account does he make of the blood that was shed? of tho
limbs that were kipped otf? of the valuable lives that
were lost? of the L-oues of our citizens now bleaching
upon the hills of Mexico? of the hearts that were broken
and blasted at home? or of the widows' tears and or
phans' cries that went up to heaven in the anguish of
unavailing grief over the desolation of their hearth
stones and the blasted joys of their firesides? The eoi-t
of these lands to the people of this nation no one can
estimate: and to see them juggled away under the liim-
sey pretext of a reservation of alternate sections for
tlie benefit ot tue general treasury, is enough, alnios-t,
to reconcile the people of North Carolina to a difsnlu
tion of the political bonds which bind them to those
States by whom a wrong so outrageous is perpetrated
upon them.1'
Is it possible that the Argns would have had
the Secretary of the Interior to have brought
into his estimates of the cost of the public lands
all these items thus enumerated ? We do not
understand the report as attempting to do more
than present the estimated money cost of tue
public domain. It would hardly be fair, we
think, to put into the estimate the expenses and
woes of the Mexican war. The object of that
war was not the acquisition of territory, but to
vindicate the national honor. True, we received
at its close a cession of Mexican territory, but
this was a consequence and the cause of the war.
The Argus will recollect, no doubt, that all the
most valuable of the public lands, to which our
system has been apjjlied, were ours before the
Mexican war. In estimating the cost of the
public domain, it would be just as correct to in
clude the expenses of the Revolutionary as those
of the Mexican war. Neither can fairly be
brought into the estimate, because not undertak
en for purposes of conquest.
The closing portion of the remarks of the
Argus is worthy of very grave and serious atten
tion. The following is the concluding sentence:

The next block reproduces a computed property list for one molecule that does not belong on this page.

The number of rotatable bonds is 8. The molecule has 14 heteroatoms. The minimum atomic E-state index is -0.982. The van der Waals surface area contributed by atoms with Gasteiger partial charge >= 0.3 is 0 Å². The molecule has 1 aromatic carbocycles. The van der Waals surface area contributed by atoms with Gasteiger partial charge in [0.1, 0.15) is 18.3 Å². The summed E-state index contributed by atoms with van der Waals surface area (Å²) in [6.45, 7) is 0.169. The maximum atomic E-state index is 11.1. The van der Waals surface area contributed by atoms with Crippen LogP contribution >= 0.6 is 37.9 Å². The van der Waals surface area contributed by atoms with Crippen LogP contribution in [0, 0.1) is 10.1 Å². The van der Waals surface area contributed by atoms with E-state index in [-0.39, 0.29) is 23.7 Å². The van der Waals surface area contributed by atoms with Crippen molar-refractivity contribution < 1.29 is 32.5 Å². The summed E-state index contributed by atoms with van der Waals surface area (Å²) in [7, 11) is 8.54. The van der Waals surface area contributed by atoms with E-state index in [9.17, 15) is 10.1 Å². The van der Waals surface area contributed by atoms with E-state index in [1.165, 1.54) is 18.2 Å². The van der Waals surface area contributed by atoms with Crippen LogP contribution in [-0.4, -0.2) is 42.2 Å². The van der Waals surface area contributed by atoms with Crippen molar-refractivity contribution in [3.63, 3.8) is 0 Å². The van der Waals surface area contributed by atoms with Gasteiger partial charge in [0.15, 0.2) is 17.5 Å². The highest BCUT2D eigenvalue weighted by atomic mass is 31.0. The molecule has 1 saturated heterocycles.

" Let us have our rights at the hands of the Gen
eral Government, or let our bones be buried and oi r
disgrace be hidden beneath the fallen ruins of the
proudest monument ever reared to human liberty by
the hand of man now alas! turned into an engine of
oppression by the unbridled spirit of lust and plunder."
What are we to understand by this passage?
We have read it and re-read it in hopes of find
ing some construction for it which would"palliate
the enormity of what to be its meaning.
Can it be possible that the Argus presents to its
readers the alternative of distributing the public
lands or of breaking up the Government? AVhat
does the Argus mean by the "fallen ruins of
the proudest monument ever reared to human liber
ty by the hand of man" if not the destruction of
onr national Constitution and Government? We
tell friend Cameron iu all candor, and with the
kindest feelings, that this sentence needs expla
nation. We hope he will be able to give a
satisfactory one, for we cannot suppose that a
gentleman of his intelligence and patriotism
could really desire the alternative of distribution
on the one hand or tho destruction of our na
tional Government on the other, to be present
ed to the people of this country.
Traveling by Telegraph. We learn that a
man on foot, with a pair of leather saddle bags
on his shoulder, passed through town on Satur
day last following the telegraphic wire going
North, climbing fences and passing through en
closures. He was very mysterious in his man
ner, and named Richmond, Va., as his place of
destination. It is shrewdly suspected here that
he is an agent of the Post Office Department
making a quick connection between Charleston
and the North.